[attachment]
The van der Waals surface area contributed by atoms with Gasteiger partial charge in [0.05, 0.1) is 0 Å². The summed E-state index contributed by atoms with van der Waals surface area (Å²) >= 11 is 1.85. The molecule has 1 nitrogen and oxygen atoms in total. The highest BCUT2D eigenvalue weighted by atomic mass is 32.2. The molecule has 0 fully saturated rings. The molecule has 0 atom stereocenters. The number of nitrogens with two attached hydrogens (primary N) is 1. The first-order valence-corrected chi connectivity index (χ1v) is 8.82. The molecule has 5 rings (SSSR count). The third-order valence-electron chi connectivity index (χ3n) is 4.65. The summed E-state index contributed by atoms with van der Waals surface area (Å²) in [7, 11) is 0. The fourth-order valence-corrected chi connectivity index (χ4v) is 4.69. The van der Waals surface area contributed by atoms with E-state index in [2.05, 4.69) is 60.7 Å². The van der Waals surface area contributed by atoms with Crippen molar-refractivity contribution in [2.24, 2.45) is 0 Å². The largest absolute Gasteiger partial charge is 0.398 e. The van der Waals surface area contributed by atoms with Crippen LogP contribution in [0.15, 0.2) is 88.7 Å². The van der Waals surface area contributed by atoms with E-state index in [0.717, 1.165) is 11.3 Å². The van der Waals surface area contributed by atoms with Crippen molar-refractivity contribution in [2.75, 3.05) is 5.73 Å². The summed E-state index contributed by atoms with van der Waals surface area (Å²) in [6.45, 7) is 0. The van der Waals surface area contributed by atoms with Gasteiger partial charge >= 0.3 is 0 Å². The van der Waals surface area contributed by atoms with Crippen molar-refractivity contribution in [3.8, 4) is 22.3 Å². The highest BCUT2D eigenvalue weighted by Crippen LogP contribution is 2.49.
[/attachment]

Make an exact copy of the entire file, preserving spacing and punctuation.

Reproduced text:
The van der Waals surface area contributed by atoms with Gasteiger partial charge in [0.05, 0.1) is 0 Å². The summed E-state index contributed by atoms with van der Waals surface area (Å²) >= 11 is 1.85. The molecule has 1 nitrogen and oxygen atoms in total. The highest BCUT2D eigenvalue weighted by atomic mass is 32.2. The molecule has 0 fully saturated rings. The molecule has 0 atom stereocenters. The number of nitrogens with two attached hydrogens (primary N) is 1. The first-order valence-corrected chi connectivity index (χ1v) is 8.82. The molecule has 5 rings (SSSR count). The third-order valence-electron chi connectivity index (χ3n) is 4.65. The summed E-state index contributed by atoms with van der Waals surface area (Å²) in [7, 11) is 0. The fourth-order valence-corrected chi connectivity index (χ4v) is 4.69. The van der Waals surface area contributed by atoms with E-state index in [2.05, 4.69) is 60.7 Å². The van der Waals surface area contributed by atoms with Crippen molar-refractivity contribution in [2.24, 2.45) is 0 Å². The largest absolute Gasteiger partial charge is 0.398 e. The van der Waals surface area contributed by atoms with Crippen LogP contribution in [0.15, 0.2) is 88.7 Å². The van der Waals surface area contributed by atoms with E-state index in [0.717, 1.165) is 11.3 Å². The van der Waals surface area contributed by atoms with Crippen molar-refractivity contribution in [2.75, 3.05) is 5.73 Å². The summed E-state index contributed by atoms with van der Waals surface area (Å²) in [6.45, 7) is 0. The van der Waals surface area contributed by atoms with Gasteiger partial charge >= 0.3 is 0 Å². The van der Waals surface area contributed by atoms with Crippen molar-refractivity contribution in [3.8, 4) is 22.3 Å². The highest BCUT2D eigenvalue weighted by Crippen LogP contribution is 2.49.